Figure 43: The intersection of Newton Street and Main Street shows a plethora of amenities for automobiles (e.g., traffic lights, left turn lane, curbside parking and automobile-oriented businesses) and for pedestrians (e.g., sidewalks, crosswalks, and street-oriented retail with awnings).
Hapeville: An older inner-ring suburb of Atlanta, Hapeville possesses a "Main Street" type of neighborhood commercial development, such as small shops within walking distance along with curbside parking. Downtown businesses include small stores, restaurants, financial institutions, and public agencies. Housing consists of small single-family homes on small lots. Street activity--due to the pedestrian orientation of the neighborhood--includes children playing outside and people walking back from the local grocery store. Other physical characteristics include an abundance of sidewalks, shorter blocks with frequent intersections (which helps slow down vehicular traffic), and transit amenities such as bus stops, with benches and trash cans, at major intersections.
Figure 44: An aerial photograph of Hapeville showing the neighborhood commercial on the lower left, mostly single-family residential on the inner streets, and major commercial and some industrial facilities on the major arteries at the edges. The two highways are I-85 on the left and I-75 on the right, just north of Hartsfield Atlanta International Airport.
Figure 45: Neighborhood commercial on North Central Avenue in the Hapeville neighborhood of Atlanta, with curbside parking and low speed limits, all within walking distance of the single-family residential areas.
Neighborhood in Tucker: An inner-ring suburb, this neighborhood is located east of downtown Atlanta and possesses some of the major physical characteristics of suburban residential developments of the era: cul-de-sacs, low-density single-family homes on medium size lots, no sidewalks (only on major arteries) or crosswalks, and manicured lawns. The land use mix includes an elementary school, which is not walkable due to a low-density fabric and a lack of sidewalks, and outdoor recreational facilities (e.g., baseball diamond) in walking or biking distance; the elementary school serves as a focal point of the neighborhood. The neighborhood is very much automobile-oriented, and is neither pedestrian-friendly (e.g., wide streets, no sidewalks or crosswalks), nor transit-friendly (e.g., absence of transit services even on major arterial--five-lane, 45-mph road.). The housing faces inner streets while schools, churches, and parks face collector streets.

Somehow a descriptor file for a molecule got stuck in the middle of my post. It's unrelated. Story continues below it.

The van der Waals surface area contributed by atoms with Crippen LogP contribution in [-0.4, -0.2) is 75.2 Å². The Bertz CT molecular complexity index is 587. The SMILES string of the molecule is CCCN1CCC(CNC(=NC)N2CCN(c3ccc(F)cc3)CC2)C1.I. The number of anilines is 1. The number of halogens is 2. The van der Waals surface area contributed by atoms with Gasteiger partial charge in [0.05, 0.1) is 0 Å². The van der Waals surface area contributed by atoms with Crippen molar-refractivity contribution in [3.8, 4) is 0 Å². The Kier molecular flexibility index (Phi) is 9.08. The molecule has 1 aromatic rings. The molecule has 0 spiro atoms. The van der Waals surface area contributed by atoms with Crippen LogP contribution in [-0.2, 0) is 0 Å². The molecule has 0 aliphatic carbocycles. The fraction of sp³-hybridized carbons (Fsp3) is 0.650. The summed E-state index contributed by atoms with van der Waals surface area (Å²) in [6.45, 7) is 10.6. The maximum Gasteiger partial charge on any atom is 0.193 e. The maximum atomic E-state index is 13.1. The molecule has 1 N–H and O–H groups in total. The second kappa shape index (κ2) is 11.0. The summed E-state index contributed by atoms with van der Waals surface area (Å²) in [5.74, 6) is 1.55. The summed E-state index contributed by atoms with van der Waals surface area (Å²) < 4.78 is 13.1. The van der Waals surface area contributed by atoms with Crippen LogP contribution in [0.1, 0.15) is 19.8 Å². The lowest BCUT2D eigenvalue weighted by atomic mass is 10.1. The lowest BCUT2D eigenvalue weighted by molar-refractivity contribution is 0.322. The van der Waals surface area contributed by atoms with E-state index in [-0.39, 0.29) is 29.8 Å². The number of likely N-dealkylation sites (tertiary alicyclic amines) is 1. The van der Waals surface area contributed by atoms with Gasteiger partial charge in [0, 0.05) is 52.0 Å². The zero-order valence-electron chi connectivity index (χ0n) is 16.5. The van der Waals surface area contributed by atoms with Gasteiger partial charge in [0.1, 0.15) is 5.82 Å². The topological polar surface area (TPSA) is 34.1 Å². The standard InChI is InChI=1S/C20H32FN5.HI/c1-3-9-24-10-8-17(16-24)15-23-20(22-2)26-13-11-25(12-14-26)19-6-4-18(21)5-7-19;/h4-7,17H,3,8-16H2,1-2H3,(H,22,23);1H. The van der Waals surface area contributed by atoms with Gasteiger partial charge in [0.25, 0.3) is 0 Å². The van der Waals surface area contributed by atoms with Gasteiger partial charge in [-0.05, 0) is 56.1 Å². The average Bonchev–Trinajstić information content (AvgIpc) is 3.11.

Figure 47: An aerial photograph of the Tucker neighborhood, showing the curvilinear streets, major collector roads, and low-density, single-family detached residential fabric that characterizes much of the suburban development in the 1950s and 1960s in the U.S.
Figure 48: Entrance to the Midvale Elementary School with a single-family home on Midvale Road in the background in the Tucker neighborhood of Atlanta. Even though the school is in close proximity to the housing, it is not walkable due to a low-density, spread-out layout of the neighborhood as well as a lack of sidewalks.